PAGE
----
The role of Amazonian forest in the region's water cycle also implies increasing risk with the scale of deforestation.  The critical period is the dry season, making annual totals deceptive.  While annual rainfall would decline by only 7% from conversion of all forest to pasture, the change in the month of August would be approximately 32% (Lean et al., 1996: 560-561).  When rainfall reductions caused by losses of forest evapotranspiration are added to the high natural variability that characterizes rainfall in the region, the resulting droughts are likely to cross biological thresholds leading to major impacts (Fearnside, 1995).  These thresholds include the drought tolerance of individual tree species and the increased probability of fire being able to propagate itself in standing forest.  Fire entry into standing forest in Brazilian Amazonia already occurs in areas disturbed by logging (Uhl and Buschbacher, 1985; Uhl and Kauffman, 1990).  During the El Niño drought of 1997/1998, over 11,000 km2 of undisturbed forest burned in Brazil's far northern state of Roraima (updated from Barbosa, 1998).  El Niños can be substantially more severe than the 1997/1998 event: "mega-El Niño" events have caused widespread conflagrations in the forest in Amazonia four times over the past 2000 years (Meggers, 1994).  The effect of large-scale deforestation is to turn relatively rare events like these into something the functional equivalent of which could recur at much more frequent intervals.  The presence of ranches and settlements spread throughout the region now provides greatly increased opportunities for fire initiation whenever the forest is dry enough to burn.  The environmental price of deforestation is no longer restricted to the forest felled directly, but must also include the risk of losing adjacent forested areas to fire.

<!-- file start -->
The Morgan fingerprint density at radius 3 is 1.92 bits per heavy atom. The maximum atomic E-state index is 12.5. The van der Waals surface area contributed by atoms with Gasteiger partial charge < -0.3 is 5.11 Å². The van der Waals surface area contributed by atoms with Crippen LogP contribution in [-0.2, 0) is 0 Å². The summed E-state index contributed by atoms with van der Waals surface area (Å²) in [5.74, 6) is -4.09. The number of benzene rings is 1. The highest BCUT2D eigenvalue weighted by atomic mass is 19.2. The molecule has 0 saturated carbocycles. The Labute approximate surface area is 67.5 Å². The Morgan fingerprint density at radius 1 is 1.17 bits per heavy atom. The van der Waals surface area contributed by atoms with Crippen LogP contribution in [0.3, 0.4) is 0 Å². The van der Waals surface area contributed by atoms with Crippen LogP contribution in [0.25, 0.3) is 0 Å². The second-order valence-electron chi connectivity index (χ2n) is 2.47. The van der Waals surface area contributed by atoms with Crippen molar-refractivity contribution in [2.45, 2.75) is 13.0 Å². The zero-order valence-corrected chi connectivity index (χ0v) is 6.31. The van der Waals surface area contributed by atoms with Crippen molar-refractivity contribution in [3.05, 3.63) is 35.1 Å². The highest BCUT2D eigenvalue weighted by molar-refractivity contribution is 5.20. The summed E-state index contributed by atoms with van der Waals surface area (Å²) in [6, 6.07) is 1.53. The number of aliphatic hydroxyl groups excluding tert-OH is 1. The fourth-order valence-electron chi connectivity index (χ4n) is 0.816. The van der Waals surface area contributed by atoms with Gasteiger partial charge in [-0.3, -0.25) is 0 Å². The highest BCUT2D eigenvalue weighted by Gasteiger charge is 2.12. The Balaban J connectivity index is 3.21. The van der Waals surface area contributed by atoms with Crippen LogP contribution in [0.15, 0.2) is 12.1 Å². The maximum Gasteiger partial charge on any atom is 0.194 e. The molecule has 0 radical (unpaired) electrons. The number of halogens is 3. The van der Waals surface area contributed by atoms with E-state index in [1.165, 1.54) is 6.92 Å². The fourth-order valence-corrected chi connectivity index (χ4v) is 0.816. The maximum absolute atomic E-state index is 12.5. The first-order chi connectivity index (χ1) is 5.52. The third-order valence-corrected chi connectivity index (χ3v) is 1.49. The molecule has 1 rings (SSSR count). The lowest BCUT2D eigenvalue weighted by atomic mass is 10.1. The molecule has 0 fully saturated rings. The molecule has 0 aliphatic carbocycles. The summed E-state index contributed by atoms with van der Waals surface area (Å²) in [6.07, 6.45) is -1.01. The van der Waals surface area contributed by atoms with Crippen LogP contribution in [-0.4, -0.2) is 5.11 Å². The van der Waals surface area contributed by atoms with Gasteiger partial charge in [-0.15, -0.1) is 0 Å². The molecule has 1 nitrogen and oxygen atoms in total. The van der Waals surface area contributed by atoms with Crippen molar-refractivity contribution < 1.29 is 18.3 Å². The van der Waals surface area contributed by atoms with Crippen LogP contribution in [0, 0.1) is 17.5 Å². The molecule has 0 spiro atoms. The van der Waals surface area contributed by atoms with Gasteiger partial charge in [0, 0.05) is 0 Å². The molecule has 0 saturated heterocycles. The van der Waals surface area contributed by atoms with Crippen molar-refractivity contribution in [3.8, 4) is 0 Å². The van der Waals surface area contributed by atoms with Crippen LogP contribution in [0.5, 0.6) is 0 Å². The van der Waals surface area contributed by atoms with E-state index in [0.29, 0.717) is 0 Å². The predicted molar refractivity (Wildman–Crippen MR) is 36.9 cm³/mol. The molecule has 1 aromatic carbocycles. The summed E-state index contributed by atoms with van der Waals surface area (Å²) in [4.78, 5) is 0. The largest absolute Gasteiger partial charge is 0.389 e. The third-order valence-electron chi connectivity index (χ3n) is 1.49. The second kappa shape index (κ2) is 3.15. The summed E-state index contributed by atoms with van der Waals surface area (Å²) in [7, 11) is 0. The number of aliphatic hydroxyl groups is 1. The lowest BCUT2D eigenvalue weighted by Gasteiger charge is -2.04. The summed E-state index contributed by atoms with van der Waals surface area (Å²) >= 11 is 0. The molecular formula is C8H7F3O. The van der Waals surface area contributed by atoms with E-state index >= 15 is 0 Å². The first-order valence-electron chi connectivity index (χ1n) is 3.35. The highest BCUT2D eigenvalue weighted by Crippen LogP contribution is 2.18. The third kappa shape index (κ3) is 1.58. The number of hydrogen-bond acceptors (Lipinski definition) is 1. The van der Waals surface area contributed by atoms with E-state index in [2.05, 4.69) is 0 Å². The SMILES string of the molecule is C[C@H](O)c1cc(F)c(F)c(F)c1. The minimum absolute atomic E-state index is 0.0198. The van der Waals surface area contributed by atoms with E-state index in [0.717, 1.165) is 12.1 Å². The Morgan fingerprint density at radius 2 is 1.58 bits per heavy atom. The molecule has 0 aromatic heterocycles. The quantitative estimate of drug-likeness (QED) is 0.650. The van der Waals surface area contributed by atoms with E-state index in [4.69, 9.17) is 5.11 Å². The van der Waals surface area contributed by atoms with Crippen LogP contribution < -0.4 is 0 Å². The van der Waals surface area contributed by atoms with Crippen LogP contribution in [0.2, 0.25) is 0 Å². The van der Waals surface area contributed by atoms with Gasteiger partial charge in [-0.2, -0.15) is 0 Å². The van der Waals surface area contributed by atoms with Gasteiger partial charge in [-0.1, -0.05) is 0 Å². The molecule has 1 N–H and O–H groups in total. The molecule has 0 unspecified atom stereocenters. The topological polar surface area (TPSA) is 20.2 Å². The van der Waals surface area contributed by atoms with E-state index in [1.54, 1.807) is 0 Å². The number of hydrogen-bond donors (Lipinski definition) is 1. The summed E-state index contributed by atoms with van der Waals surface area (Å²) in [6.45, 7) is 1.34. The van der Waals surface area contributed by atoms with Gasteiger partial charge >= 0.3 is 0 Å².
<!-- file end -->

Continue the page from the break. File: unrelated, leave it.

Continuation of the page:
Environmental services can be estimated in a variety of ways, depending on the purposes for which the results are intended.  Estimates of the replacement cost of services results in astronomical figures that are valuable in awakening awareness among the public and decision-makers regarding the wisdom of maintaining remaining natural ecosystems (e.g., Costanza et al., 1997; Pimentel et al., 1997).  The value of environmental services in terms of willingness to pay is inevitably much lower than any measure of the "true" value of the services, such as replacement value.  Estimates of willingness to pay are needed in order to provide a starting point for considering the potential of monetary flows based on environmental services as a means of maintaining both the forest and the people in rural Amazonia.


     That willingness to pay for environmental services already greatly exceeds what can be derived from selling timber and converting Amazonian forest to ranching or agriculture is obvious from comparison of willingness to pay indicators with land prices in the region.  The proposal is not to buy land, but land prices are useful as reflections of the net present value of what can be obtained from land-use options open to those purchasing land.  Prices of forested land were approximately US$ 300/ha prior to Brazil's July 1994 Plano Real economic reform program, and fell to approximately US$ 150/ha by the end of 1997.  Just the value of carbon storage (at US$ 7.3/t C permanently sequestered) is approximately 10 times greater than the 1997 land price.  Devaluation of the real in 1999 has further increased this gap.